• Peter, Flora von Deutsch-Ostafrika 2: 225 (1932).
  • Robyns, Flore des Spermatophytes du Parc National Albert 1: 133 (1948).

Art and Illustrations in Digifolia
Digital Image © Board of Trustees, RBG Kew

Flora Zambesiaca
Flora Zambesiaca
http://creativecommons.org/licenses/by-nc-sa/3.0

Flora of Somalia
Flora of Somalia
http://creativecommons.org/licenses/by-nc-sa/3.0

Flora of Tropical East Africa
Flora of Tropical East Africa
http://creativecommons.org/licenses/by-nc-sa/3.0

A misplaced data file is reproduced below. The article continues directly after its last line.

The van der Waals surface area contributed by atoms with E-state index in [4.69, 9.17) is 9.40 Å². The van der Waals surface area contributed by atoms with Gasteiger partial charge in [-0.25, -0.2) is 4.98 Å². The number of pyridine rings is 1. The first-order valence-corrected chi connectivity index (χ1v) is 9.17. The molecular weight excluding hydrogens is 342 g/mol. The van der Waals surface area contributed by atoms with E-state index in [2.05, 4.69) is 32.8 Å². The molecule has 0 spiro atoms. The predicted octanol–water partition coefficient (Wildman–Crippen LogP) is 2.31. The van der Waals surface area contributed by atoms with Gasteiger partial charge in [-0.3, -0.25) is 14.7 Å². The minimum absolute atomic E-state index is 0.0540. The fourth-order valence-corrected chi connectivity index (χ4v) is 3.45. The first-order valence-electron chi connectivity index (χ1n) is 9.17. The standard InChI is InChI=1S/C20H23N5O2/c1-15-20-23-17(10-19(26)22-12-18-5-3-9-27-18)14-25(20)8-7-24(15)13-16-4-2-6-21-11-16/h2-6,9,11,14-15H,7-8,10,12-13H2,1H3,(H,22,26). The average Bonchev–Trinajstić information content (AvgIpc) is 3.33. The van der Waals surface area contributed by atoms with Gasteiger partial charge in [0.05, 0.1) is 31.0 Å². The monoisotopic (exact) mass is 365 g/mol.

Flora of West Tropical Africa
Flora of West Tropical Africa
http://creativecommons.org/licenses/by-nc-sa/3.0

Herbarium Catalogue Specimens

Kew Backbone Distributions
The International Plant Names Index and World Checklist of Selected Plant Families 2021. Published on the Internet at http://www.ipni.org and http://apps.kew.org/wcsp/
© Copyright 2017 World Checklist of Selected Plant Families. http://creativecommons.org/licenses/by/3.0

Kew Names and Taxonomic Backbone
The International Plant Names Index and World Checklist of Selected Plant Families 2021. Published on the Internet at http://www.ipni.org and http://apps.kew.org/wcsp/
© Copyright 2017 International Plant Names Index and World Checklist of Selected Plant Families. http://creativecommons.org/licenses/by/3.0

Kew Science Photographs